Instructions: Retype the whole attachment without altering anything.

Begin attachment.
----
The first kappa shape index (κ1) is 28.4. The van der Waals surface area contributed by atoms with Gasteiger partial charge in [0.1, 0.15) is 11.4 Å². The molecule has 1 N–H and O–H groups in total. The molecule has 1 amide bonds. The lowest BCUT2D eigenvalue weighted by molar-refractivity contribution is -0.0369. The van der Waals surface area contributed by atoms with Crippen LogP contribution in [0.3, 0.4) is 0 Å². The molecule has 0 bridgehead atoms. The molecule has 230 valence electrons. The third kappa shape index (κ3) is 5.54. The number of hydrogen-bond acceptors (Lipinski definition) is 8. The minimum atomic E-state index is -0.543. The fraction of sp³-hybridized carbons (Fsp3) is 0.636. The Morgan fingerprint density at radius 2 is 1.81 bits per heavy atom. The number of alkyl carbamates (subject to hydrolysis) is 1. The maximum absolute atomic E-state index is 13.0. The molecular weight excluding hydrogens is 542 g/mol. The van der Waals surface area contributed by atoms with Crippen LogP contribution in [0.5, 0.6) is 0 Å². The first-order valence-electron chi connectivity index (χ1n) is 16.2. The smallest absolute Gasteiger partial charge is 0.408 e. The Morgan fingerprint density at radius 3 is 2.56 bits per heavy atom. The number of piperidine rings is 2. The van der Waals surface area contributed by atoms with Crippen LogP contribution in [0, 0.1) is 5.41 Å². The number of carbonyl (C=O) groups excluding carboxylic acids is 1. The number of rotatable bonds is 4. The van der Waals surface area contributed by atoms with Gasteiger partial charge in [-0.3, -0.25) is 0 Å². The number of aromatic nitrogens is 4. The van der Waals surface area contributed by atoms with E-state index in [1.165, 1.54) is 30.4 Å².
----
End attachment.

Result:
The first kappa shape index (κ1) is 28.4. The van der Waals surface area contributed by atoms with Gasteiger partial charge in [0.1, 0.15) is 11.4 Å². The molecule has 1 N–H and O–H groups in total. The molecule has 1 amide bonds. The lowest BCUT2D eigenvalue weighted by molar-refractivity contribution is -0.0369. The van der Waals surface area contributed by atoms with Crippen LogP contribution in [0.3, 0.4) is 0 Å². The molecule has 0 bridgehead atoms. The molecule has 230 valence electrons. The third kappa shape index (κ3) is 5.54. The number of hydrogen-bond acceptors (Lipinski definition) is 8. The minimum atomic E-state index is -0.543. The fraction of sp³-hybridized carbons (Fsp3) is 0.636. The Morgan fingerprint density at radius 2 is 1.81 bits per heavy atom. The number of alkyl carbamates (subject to hydrolysis) is 1. The maximum absolute atomic E-state index is 13.0. The molecular weight excluding hydrogens is 542 g/mol. The van der Waals surface area contributed by atoms with Crippen LogP contribution in [0.5, 0.6) is 0 Å². The first-order valence-electron chi connectivity index (χ1n) is 16.2. The smallest absolute Gasteiger partial charge is 0.408 e. The Morgan fingerprint density at radius 3 is 2.56 bits per heavy atom. The number of piperidine rings is 2. The van der Waals surface area contributed by atoms with Crippen LogP contribution in [0, 0.1) is 5.41 Å². The number of carbonyl (C=O) groups excluding carboxylic acids is 1. The number of rotatable bonds is 4. The van der Waals surface area contributed by atoms with Gasteiger partial charge in [-0.3, -0.25) is 0 Å². The number of aromatic nitrogens is 4. The van der Waals surface area contributed by atoms with E-state index in [1.165, 1.54) is 30.4 Å².